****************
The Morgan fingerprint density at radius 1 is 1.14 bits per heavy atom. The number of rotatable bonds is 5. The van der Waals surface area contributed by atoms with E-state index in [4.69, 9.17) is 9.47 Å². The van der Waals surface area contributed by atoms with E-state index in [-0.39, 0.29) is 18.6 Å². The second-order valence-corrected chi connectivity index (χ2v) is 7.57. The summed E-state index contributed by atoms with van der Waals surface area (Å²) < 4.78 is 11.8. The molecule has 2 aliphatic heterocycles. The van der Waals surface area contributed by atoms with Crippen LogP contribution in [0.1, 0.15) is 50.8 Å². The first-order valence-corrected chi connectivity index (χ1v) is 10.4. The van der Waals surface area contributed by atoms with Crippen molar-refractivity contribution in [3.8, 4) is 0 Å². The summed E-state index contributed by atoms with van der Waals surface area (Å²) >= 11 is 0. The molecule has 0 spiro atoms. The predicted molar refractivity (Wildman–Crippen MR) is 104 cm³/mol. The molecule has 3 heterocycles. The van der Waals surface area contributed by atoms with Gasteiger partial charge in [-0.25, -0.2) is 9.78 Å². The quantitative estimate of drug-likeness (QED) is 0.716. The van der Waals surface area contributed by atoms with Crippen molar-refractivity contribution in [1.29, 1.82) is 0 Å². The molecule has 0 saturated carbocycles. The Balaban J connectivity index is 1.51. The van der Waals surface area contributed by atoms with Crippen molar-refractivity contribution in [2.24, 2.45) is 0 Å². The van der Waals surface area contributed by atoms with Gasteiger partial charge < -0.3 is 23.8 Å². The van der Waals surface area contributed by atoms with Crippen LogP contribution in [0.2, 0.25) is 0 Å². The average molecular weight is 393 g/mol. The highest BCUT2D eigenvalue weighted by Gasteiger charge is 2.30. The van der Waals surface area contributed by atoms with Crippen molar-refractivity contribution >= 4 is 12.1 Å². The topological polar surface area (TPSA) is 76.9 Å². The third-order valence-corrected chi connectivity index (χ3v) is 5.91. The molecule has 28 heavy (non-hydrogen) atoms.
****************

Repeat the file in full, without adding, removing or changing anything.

The Morgan fingerprint density at radius 1 is 1.14 bits per heavy atom. The number of rotatable bonds is 5. The van der Waals surface area contributed by atoms with E-state index in [4.69, 9.17) is 9.47 Å². The van der Waals surface area contributed by atoms with E-state index in [-0.39, 0.29) is 18.6 Å². The second-order valence-corrected chi connectivity index (χ2v) is 7.57. The summed E-state index contributed by atoms with van der Waals surface area (Å²) < 4.78 is 11.8. The molecule has 2 aliphatic heterocycles. The van der Waals surface area contributed by atoms with Crippen LogP contribution in [0.1, 0.15) is 50.8 Å². The first-order valence-corrected chi connectivity index (χ1v) is 10.4. The van der Waals surface area contributed by atoms with Crippen molar-refractivity contribution in [3.8, 4) is 0 Å². The summed E-state index contributed by atoms with van der Waals surface area (Å²) >= 11 is 0. The molecule has 0 spiro atoms. The predicted molar refractivity (Wildman–Crippen MR) is 104 cm³/mol. The molecule has 3 heterocycles. The van der Waals surface area contributed by atoms with Gasteiger partial charge in [-0.25, -0.2) is 9.78 Å². The quantitative estimate of drug-likeness (QED) is 0.716. The van der Waals surface area contributed by atoms with Crippen molar-refractivity contribution in [1.29, 1.82) is 0 Å². The molecule has 0 saturated carbocycles. The Balaban J connectivity index is 1.51. The van der Waals surface area contributed by atoms with Crippen molar-refractivity contribution in [2.24, 2.45) is 0 Å². The van der Waals surface area contributed by atoms with Gasteiger partial charge < -0.3 is 23.8 Å². The van der Waals surface area contributed by atoms with Crippen LogP contribution in [0.2, 0.25) is 0 Å². The average molecular weight is 393 g/mol. The highest BCUT2D eigenvalue weighted by Gasteiger charge is 2.30. The van der Waals surface area contributed by atoms with Crippen molar-refractivity contribution >= 4 is 12.1 Å². The topological polar surface area (TPSA) is 76.9 Å². The third-order valence-corrected chi connectivity index (χ3v) is 5.91. The molecule has 28 heavy (non-hydrogen) atoms.